BRYANN

The Lagos-based musician chats about the release of his latest single 'Longé', creating his forthcoming, debut EP 'Ileké' in under a week and his all-encompassing sound.

You recently released your debut single ‘Longé’, how has the reaction been to the release?

 

Wonderful, I’m getting love from the most random places. It’s a great feeling to create art and have people appreciate it. 
 

What did you want to explore on the track and how was the process of creating it?

I made this track in 2019. The purpose of the song is to make you dance. From the drum patterns to the guitar melody, I want to make you dance. 

 

You also released it alongside a vibrant visual directed by The Alien, how was shooting it and what were your main influences?

We shot it during the lockdown so there was quite a bit of restraints. We wanted to create something colourful to match the theme of the song. I think we hit the nail on the head. 

"We recorded this EP in 5-6 days. The energy and vibes were there."

How important are visuals and using them to tell a story to your music?


Visuals are super important because it helps to enhance the feeling of the song. The feeling strikes more, visuals help you understand the purpose of the song. 

How has working on your debut EP ‘Ileké’ been?

We recorded this EP in 5-6 days. The energy and vibes were there. The inspiration of the EP comes from infatuation and “ileke” means waist beads in the Yoruba language. I wanted to have an object that signifies the infatuation. It’s been a wonderful process and it’s helped me learn more things about myself and my creative process. 
 

What can we expect from the project?

You can expect a lot of sensuality. The EP has a rhythmic bounce to it. The project is very strong in musicality. I grew up listening to R&B, Soul and Jazz. 


What themes did you want to explore and what were your initial influences for the EP?

The themes of the EP is sensuality and infatuation. I had feelings for this one girl and I thought it was going to materialise into something. It didn’t, but it was a wonderful time because I was inspired by the experience. As far as influences, I was listening to Vybz Kartel back to back, Wande Coal, Asa, Angelique Kidjo and Niniola. Juju music and a lot of Fuji music and most of all R&B and Soul. 

"I want to be authentic. I want to open my world for people to join. I want to let people in. "

How important is it for you to remain unchained to any genre boundaries and instead create authentically?


It’s so important for me because when I made music with my bros, we were like 16 at the time and we were not familiar with “genres”. We was just making music that made us happy. I’m older now and I see people telling artists that they have to stick to a genre. I don’t ever want people to decide what I create because I want to always be real to myself. I want to listen to my music and feel like this is me. I want to be authentic. I want to open my world for people to join. I want to let people in. 

How has your sound evolved from your previous releases ‘Wagwan’ and ‘Need Luvin’?


“Need Luvin” and “Wagwan” are heavy R&B songs. At that point in time, I was confident enough to approach other genres like R&B.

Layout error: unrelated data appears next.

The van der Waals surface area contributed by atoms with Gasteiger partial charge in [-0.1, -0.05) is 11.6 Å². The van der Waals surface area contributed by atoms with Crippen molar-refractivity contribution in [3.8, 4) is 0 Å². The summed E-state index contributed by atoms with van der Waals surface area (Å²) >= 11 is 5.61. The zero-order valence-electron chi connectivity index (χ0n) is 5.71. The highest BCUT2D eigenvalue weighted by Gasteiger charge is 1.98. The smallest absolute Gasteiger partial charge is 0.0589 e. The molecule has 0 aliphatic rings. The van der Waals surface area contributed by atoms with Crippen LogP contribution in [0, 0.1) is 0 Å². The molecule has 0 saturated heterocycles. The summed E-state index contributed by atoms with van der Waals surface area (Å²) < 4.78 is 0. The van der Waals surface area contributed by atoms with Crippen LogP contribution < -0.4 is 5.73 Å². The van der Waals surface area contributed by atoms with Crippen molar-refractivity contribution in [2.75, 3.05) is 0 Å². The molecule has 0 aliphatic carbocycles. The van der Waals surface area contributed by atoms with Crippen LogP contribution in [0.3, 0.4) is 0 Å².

R&B is my core. Now I am more confident about exploring other genres and sounds. I feel like I can do anything when I’m in the zone, creatively. I am limitless, I am boundless. No one gets to tell you who and what you can be. That ideology stems strongly from my mother. My mother makes things out of nothing. You can’t tell her what she can and what she can’t do. My mother has a strong influence on my music.

Having such vibrant visuals, do you take inspiration from mediums other than music e.g. film/fashion etc. and incorporate that into your music?

Definitely. I love street fashion. 90's fashion in particular. Baggy jeans, punk fashion and street wear. I tell people to not be surprised when I explore other ways of expression outside of music. I love fashion. If I wasn’t doing music, I’d be chasing a career in fashion. 

 

"What actually first inspired me to get into music was Disney films like "Mulan" and "The Lion King". I sang them so much and then I started to write my own."

 

Being raised in Lagos, who are some local artists you would recommend?


Lagos is the hub for music in Africa. The most creative people come from Lagos. Zinoleesky, Oxlade and SGaWD. There are even the Alté guys like Odunsi and Santi. Older generation I would say 2face, P-Square and Fuji music. 


Which artists first inspired you to get into music and who is inspiring you today?
 

What actually first inspired me to get into music was Disney films like "Mulan" and "The Lion King". I sang them so much and then I started to write my own. When I wanted to take music seriously I was listening to Wande Coal. The 'M2M' album is one of the greatest albums of all time. Asa’s album “Asa” I still listen today for inspiration.

 

Outside of Africa, Kanye West. I grew up on “Graduation” and “My Beautiful Dark Twisted Fantasy”. I’m a big Kanye West and Travis Scott fan. You can hear the similarities in my music. I also love Drake, his “Take Care” album is top for me. Frank Ocean and Daft Punk is also on my list. 


If you had to recommend five artists to your listeners, who would you choose?

 

Oxlade

Buju 

YKB

SGaWD

Nasty C

What’s coming up for 2021?

 

We are finishing my EP and I’ve already started writing for my debut album. Depending on COVID I want to start doing shows and performing. I love to perform. Fingers crossed that everything gets better. 

 

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